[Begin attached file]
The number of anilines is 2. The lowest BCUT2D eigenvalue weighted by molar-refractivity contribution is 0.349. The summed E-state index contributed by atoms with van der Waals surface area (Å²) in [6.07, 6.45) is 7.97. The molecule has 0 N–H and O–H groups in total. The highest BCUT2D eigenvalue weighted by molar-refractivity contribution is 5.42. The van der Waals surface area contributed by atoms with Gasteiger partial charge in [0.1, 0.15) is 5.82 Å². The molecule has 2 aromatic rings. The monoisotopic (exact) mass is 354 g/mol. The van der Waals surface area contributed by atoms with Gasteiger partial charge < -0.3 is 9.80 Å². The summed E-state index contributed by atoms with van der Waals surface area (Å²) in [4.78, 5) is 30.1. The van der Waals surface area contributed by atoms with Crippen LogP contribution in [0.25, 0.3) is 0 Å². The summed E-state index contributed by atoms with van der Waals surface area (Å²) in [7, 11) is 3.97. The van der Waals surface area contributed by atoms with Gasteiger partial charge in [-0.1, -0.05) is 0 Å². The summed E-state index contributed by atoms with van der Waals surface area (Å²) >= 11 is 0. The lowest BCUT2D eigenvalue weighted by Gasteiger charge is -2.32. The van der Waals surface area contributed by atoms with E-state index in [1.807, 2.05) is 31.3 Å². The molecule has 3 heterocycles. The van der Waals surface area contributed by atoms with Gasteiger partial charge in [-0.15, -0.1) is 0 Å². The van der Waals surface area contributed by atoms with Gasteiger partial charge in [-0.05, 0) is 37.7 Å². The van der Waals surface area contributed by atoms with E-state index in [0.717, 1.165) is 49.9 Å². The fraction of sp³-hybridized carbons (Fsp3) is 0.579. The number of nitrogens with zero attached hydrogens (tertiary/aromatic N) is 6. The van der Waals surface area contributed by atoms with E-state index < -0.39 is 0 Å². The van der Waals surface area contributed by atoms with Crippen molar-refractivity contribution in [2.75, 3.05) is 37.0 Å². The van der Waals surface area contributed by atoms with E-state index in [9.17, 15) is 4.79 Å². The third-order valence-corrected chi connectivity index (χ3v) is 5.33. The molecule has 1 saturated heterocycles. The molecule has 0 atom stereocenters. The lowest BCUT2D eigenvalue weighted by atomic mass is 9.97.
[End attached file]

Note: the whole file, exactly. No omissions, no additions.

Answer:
The number of anilines is 2. The lowest BCUT2D eigenvalue weighted by molar-refractivity contribution is 0.349. The summed E-state index contributed by atoms with van der Waals surface area (Å²) in [6.07, 6.45) is 7.97. The molecule has 0 N–H and O–H groups in total. The highest BCUT2D eigenvalue weighted by molar-refractivity contribution is 5.42. The van der Waals surface area contributed by atoms with Gasteiger partial charge in [0.1, 0.15) is 5.82 Å². The molecule has 2 aromatic rings. The monoisotopic (exact) mass is 354 g/mol. The van der Waals surface area contributed by atoms with Gasteiger partial charge < -0.3 is 9.80 Å². The summed E-state index contributed by atoms with van der Waals surface area (Å²) in [4.78, 5) is 30.1. The van der Waals surface area contributed by atoms with Crippen LogP contribution in [0.25, 0.3) is 0 Å². The summed E-state index contributed by atoms with van der Waals surface area (Å²) in [7, 11) is 3.97. The van der Waals surface area contributed by atoms with Gasteiger partial charge in [-0.1, -0.05) is 0 Å². The summed E-state index contributed by atoms with van der Waals surface area (Å²) >= 11 is 0. The lowest BCUT2D eigenvalue weighted by Gasteiger charge is -2.32. The van der Waals surface area contributed by atoms with E-state index in [1.807, 2.05) is 31.3 Å². The molecule has 3 heterocycles. The van der Waals surface area contributed by atoms with Gasteiger partial charge in [-0.15, -0.1) is 0 Å². The van der Waals surface area contributed by atoms with Gasteiger partial charge in [-0.05, 0) is 37.7 Å². The van der Waals surface area contributed by atoms with E-state index in [0.717, 1.165) is 49.9 Å². The fraction of sp³-hybridized carbons (Fsp3) is 0.579. The number of nitrogens with zero attached hydrogens (tertiary/aromatic N) is 6. The van der Waals surface area contributed by atoms with E-state index < -0.39 is 0 Å². The van der Waals surface area contributed by atoms with Crippen molar-refractivity contribution in [2.75, 3.05) is 37.0 Å². The van der Waals surface area contributed by atoms with E-state index in [9.17, 15) is 4.79 Å². The third-order valence-corrected chi connectivity index (χ3v) is 5.33. The molecule has 1 saturated heterocycles. The molecule has 0 atom stereocenters. The lowest BCUT2D eigenvalue weighted by atomic mass is 9.97.